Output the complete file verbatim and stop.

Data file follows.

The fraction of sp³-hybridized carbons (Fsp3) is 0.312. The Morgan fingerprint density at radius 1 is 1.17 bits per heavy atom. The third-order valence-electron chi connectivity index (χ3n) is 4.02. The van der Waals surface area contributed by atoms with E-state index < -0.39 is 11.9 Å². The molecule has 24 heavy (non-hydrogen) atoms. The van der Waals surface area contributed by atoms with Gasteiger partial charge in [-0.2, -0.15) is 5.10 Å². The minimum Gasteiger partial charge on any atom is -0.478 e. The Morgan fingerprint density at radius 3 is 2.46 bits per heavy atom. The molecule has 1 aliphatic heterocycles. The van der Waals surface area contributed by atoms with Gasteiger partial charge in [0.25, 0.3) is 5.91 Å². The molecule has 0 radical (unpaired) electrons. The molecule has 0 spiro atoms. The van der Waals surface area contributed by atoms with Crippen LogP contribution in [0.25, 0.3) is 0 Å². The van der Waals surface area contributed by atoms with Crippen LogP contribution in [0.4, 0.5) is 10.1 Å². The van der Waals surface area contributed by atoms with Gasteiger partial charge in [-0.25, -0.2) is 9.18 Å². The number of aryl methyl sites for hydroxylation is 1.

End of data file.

The fraction of sp³-hybridized carbons (Fsp3) is 0.312. The Morgan fingerprint density at radius 1 is 1.17 bits per heavy atom. The third-order valence-electron chi connectivity index (χ3n) is 4.02. The van der Waals surface area contributed by atoms with E-state index < -0.39 is 11.9 Å². The molecule has 24 heavy (non-hydrogen) atoms. The van der Waals surface area contributed by atoms with Gasteiger partial charge in [-0.2, -0.15) is 5.10 Å². The minimum Gasteiger partial charge on any atom is -0.478 e. The Morgan fingerprint density at radius 3 is 2.46 bits per heavy atom. The molecule has 1 aliphatic heterocycles. The van der Waals surface area contributed by atoms with Gasteiger partial charge in [0.25, 0.3) is 5.91 Å². The molecule has 0 radical (unpaired) electrons. The molecule has 0 spiro atoms. The van der Waals surface area contributed by atoms with Crippen LogP contribution in [0.25, 0.3) is 0 Å². The van der Waals surface area contributed by atoms with Crippen LogP contribution in [0.4, 0.5) is 10.1 Å². The van der Waals surface area contributed by atoms with Gasteiger partial charge in [-0.25, -0.2) is 9.18 Å². The number of aryl methyl sites for hydroxylation is 1.